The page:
Now you may be wondering, so why would God send the message of good news for all the people to hear to this lowly band of shepherds first? Why send a chorus of the heavenly host to sing for a handful of shepherds and their flocks when a quartet could have done just as well? Why not send the angel of the Lord to the Empire’s capital city of Rome, where a legion of couriers could have taken the message forth to every corner of the world? But God’s ways are not our ways nor the ways of the world. Instead, the Christmas story tells us that no community is so small or insignificant that the importance of God’s message cannot stir and transform it. The good news of Christ’s birth and song of angels comes precisely to those who need encouragement and strengthening for the work entrusted to them.
My friends, that is the promise of Christmas for you as well. When you are feeling most ordinary and overlooked, or when things are just not going your way, be patient. It is in the darkest hours, that heaven will meet you. Not in the halls of power, the shopping malls, nor on the great stages of the world’s capital cities. God’s light breaks in in the most unexpected and obscure places- like the lonely hills of Bethlehem. As the mystic Catholic theologian Thomas Merton wrote, “There were only a few shepherds at the first Bethlehem. The ox and the donkey understood more of the first Christmas than the high priests in Jerusalem. And it is the same today.”
The shepherds were changed that Christmas Eve. They were transformed from shepherds into divine messengers. And whoever heard their story was amazed at what the shepherds told them. That is the wonder that the shepherds experienced. It is what God offers you this Christmas as well. It is not simply that you should enjoy the wonder of our Savior’s birth, but more importantly God wants you to be changed by his birth. Nearly, five hundred years ago, the reformer Martin Luther wrote, “Of what benefit would it be to me if Jesus would have been born a thousand times and it would have been sung daily in my ears that Jesus Christ was born, but that I was never to hear that Jesus Christ was born for me?” This gift is given to you so that you may have life and live it abundantly without regrets of the past, the present and the future.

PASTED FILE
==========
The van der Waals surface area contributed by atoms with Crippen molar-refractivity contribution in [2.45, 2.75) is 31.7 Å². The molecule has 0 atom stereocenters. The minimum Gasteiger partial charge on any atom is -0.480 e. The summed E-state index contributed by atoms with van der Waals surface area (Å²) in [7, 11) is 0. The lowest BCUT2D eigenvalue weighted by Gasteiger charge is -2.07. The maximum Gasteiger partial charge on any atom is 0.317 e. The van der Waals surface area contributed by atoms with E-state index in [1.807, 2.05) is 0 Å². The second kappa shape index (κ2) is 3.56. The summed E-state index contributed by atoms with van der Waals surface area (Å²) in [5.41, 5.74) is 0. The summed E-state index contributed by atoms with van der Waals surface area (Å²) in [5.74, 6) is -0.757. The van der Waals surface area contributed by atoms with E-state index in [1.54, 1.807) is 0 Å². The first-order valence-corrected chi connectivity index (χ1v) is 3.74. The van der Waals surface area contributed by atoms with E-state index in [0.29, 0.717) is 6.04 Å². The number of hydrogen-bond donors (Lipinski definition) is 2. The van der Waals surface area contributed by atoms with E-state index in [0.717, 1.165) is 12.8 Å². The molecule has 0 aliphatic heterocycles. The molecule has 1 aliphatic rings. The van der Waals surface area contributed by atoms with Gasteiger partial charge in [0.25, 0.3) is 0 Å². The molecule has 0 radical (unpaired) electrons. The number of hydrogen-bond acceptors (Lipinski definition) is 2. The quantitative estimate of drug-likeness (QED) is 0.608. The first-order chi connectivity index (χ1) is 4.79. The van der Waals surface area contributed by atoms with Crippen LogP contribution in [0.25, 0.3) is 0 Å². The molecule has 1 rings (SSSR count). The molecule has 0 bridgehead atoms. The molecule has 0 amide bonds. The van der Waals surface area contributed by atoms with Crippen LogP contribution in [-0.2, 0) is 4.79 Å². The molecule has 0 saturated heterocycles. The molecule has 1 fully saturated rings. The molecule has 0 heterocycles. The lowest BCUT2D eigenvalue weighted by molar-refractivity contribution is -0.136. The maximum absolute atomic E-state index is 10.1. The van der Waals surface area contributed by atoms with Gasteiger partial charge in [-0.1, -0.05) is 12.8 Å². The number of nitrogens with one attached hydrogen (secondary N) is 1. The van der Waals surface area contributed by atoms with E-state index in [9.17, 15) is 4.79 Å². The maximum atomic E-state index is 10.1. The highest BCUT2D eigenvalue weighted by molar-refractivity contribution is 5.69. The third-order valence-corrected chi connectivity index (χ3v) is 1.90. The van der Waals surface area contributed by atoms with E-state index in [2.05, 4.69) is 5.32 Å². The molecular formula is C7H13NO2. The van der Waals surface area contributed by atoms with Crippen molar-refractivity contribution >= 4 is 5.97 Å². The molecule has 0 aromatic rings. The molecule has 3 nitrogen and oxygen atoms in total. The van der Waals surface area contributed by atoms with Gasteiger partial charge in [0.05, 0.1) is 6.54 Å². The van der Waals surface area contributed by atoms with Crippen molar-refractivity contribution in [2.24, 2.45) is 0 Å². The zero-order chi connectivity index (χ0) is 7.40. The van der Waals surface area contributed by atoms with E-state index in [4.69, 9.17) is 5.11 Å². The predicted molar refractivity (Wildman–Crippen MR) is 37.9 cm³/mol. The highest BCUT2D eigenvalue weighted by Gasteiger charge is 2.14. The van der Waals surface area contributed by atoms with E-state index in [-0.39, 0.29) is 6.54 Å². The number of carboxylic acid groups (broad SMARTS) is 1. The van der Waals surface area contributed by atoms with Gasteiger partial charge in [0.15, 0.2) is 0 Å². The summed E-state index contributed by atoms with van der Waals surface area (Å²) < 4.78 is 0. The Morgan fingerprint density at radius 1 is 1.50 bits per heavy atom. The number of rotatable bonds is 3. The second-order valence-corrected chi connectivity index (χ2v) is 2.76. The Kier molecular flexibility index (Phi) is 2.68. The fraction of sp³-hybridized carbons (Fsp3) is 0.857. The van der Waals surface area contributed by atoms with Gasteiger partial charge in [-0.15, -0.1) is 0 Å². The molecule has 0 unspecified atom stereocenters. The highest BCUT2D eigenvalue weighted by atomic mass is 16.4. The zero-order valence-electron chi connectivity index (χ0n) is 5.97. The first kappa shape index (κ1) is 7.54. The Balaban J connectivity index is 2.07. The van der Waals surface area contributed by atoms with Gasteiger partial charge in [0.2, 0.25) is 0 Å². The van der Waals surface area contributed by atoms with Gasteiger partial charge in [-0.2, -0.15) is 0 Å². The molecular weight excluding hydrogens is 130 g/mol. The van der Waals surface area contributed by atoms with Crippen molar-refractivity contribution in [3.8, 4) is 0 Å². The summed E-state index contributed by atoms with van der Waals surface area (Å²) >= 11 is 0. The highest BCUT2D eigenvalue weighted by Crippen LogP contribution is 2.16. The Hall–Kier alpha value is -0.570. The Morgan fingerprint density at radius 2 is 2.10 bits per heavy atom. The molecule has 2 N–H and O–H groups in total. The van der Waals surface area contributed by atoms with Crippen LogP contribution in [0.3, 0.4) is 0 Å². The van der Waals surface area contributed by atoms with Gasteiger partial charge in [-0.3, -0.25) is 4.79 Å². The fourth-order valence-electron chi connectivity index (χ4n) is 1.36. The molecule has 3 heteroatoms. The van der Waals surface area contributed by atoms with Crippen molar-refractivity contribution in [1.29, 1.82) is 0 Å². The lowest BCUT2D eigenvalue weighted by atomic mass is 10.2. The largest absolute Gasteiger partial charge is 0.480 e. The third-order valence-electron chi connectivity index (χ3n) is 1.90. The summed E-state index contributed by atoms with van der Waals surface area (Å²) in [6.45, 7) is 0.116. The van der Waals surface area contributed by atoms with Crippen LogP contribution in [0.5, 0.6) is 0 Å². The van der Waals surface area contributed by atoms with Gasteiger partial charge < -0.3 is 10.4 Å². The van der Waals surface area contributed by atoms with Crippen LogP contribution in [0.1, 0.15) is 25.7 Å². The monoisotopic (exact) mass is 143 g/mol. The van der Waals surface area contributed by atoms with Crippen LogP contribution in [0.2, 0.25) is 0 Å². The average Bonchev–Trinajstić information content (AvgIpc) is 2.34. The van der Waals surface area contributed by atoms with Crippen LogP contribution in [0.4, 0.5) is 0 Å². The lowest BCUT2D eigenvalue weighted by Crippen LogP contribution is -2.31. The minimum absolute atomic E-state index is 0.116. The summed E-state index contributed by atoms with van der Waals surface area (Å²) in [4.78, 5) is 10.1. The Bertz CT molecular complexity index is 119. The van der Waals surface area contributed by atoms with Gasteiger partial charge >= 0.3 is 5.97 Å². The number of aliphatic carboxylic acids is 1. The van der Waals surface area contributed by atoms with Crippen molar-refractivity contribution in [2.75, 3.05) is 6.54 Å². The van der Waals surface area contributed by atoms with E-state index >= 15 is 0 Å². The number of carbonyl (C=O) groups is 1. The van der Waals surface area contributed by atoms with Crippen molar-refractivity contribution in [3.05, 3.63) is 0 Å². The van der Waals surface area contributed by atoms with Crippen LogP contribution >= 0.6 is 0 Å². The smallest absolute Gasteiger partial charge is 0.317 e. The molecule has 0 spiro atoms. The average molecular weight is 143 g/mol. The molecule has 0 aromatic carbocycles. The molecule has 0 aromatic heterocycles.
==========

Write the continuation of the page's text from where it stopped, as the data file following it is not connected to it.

And you and I are called to tell that story of what God has to those who have not heard. Of course, our children do this every December as a part of the Sunday School Christmas program. Little boys eagerly wave their hands volunteering to play the role of Joseph, and little girls long radiantly to be play Mary. A little more reluctantly, children agree to be the host of angels and the wisemen. But perhaps you are not sure what role you can or want to play. Oddly, no child I know ever volunteers to play the donkey. It is always a parent who is reluctantly drafted at the last hour to play the donkey. But truthfully, what greater honor could there be than playing the donkey. In the ancient world the donkey was a symbol of service, suffering, peace and humility.
Author Max Lucado wrote, “Somebody needs to be the donkey. I’m thinking a donkey at Christmas is a good thing to be. The Christmas donkey did his work. He delivered Jesus, so Jesus could be delivered. He plodded along. He didn’t gallop or giddy-up. He did what donkeys do. He steadily stepped in the direction the master directed. And, upon arrival, he stepped to the side. He demanded no recognition, expected no compensation. He isn’t even mentioned in the Bible.
He was happy to do his job and let Jesus have all the attention.” Isn’t that the lasting gift of life that you wish to share with your family this Christmas. After all the donkey carried Jesus- the greatest gift of all.
So perhaps, my relatives in Chicago do have something to teach us with that silly song about Dominick the Italian Christmas Donkey. It maybe the good news that you need to hear this Christmas. For no matter how overlooked or forgotten you feel, there is always a place at the manger for the person who plods along, willingly, carrying the One, who will one day carry us all. That maybe God’s role for you. Amen.
Merry Christmas! May the peace of God, which passes all understanding, keep your hearts and minds in Christ Jesus. Amen.